The imagery of this Psalm blesses this bearded gospel man.

Psalm 133 [NKJV]

Blessed Unity of the People of God

A Song of Ascents. Of David.

1 Behold, how good and how pleasant it is

For brethren to dwell together in unity!

2 It is like the precious oil upon the head,

Running down on the beard,

The beard of Aaron,

Running down on the edge of his garments.

3 It is like the dew of Hermon,

Descending upon the mountains of Zion;

For there the Lord commanded the blessing—

Life forevermore.



That's how I feel when I look at the grace and mercy that's been lavished on me. My cup overflows with it. I can't help but pour it out somewhere. But when I start looking for places to pour out, I'm overwhelmed with my own inadequacy for the task.

That's a good thing, I know. But still. I'm unused to being inadequate for anything. I'm the guy who can do it all. My 4th-grade Sunday School teachers, Mrs. Wilson and Mrs. Williams, told me that. Every. Single. Sunday. "You can do anything you set your mind to, Jeff." Every Sunday that year, and every time I saw one of them until they were too old to remember who I was.

It's a dangerous thing, to think you can do it all. The need for grace and mercy is all around me, and I'm not used to getting out of the way and letting Jesus — the only One who is adequate — do His thing.

Come, Jesus. Keep constantly before me the reality of my nothingness apart from Your mercy and grace.


How I Ended Up Homeless

We didn't want a new place to rent, my mother told me we were anointed by God, we did not have to find a new place to live because Creflo Dollar, Benny Hinn and Kenneth Copeland promised us that God would not only forgive our previous mistakes but make a way where there seemed to be no way, and we were obedient, we paid tithes, we prayed, we sowed seeds, we fasted, it was not a matter of if but when. The worse things became the closer we were.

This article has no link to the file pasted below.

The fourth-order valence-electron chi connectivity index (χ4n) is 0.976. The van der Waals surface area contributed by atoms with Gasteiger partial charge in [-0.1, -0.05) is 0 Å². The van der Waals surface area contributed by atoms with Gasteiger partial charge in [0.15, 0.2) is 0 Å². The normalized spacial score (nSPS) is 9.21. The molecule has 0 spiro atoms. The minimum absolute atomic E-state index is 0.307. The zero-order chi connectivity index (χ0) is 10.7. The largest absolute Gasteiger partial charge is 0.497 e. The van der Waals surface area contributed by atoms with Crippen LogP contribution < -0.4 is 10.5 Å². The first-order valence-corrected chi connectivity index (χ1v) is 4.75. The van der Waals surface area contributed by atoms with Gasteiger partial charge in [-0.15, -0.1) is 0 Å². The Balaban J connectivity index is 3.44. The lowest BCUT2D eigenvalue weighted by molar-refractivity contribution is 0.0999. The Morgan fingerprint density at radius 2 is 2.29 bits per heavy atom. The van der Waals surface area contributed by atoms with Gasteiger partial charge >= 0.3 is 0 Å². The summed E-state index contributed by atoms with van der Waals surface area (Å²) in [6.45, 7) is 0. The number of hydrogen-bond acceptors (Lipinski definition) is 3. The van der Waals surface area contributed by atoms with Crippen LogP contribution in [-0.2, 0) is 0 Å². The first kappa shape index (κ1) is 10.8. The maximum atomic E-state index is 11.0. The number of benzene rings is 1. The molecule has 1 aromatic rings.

HuffPo - @HomelessGirl1


When it comes to putting hard-luck folks to work...

... there have been a couple of things that concern me. A lot of little contractors like myself don't really have the kind of cash on hand to pay someone until we get paid for the job. That may be as long as 30 days. That's something that's always bothered me, and it's kept me from hiring any temporary help. This morning I got a solid reminder that it's not just my overdeveloped sense of responsibility that's talking to me:

14 “Never take advantage of poor and destitute laborers, whether they are fellow Israelites or foreigners living in your towns. 15 You must pay them their wages each day before sunset because they are poor and are counting on it.

Deuteronomy 24:14, 15a

I guess as much as anything it tells me that we have to be abundantly cautious to ensure that we don't take advantage of a poor person's lack of status. I know there are a lot of contractors out there who intentionally do so, and I would guess that there are a lot of contractors who do so unintentionally. I want to be sure, as I continue trying to move forward in service to the poor, that I'm not making the problem of poverty worse, that I'm consistent in applying principle to my own life and business.



"Next step for the church is to place ourselves in proximity to suffering. People need us more than our used clothes" -@JohnMPerkins

— Mike Rusch (@mikerusch) February 29, 2012

Vision statement (work in progress)

I still don't know what to call this thing I'm working on, but I've got the beginnings of a vision statement:

Fighting poverty in the Ozarks by providing meaningful work opportunities and construction services to those in need.

Call me excited.


Subverting an Empire

I've been talking with a few folks in the last couple of weeks, exploring this idea/vision/dream-thing that God's put on my heart. Yesterday, I hung out for a bit with Mike Rusch from the Cobblestone Project. It's massively encouraging to experience what we cognitively know to be true: That God works through people in similar ways to further His Kingdom purposes. I'm thankful that Jesus has given Mike the grace and mercy to be a vessel for Himself.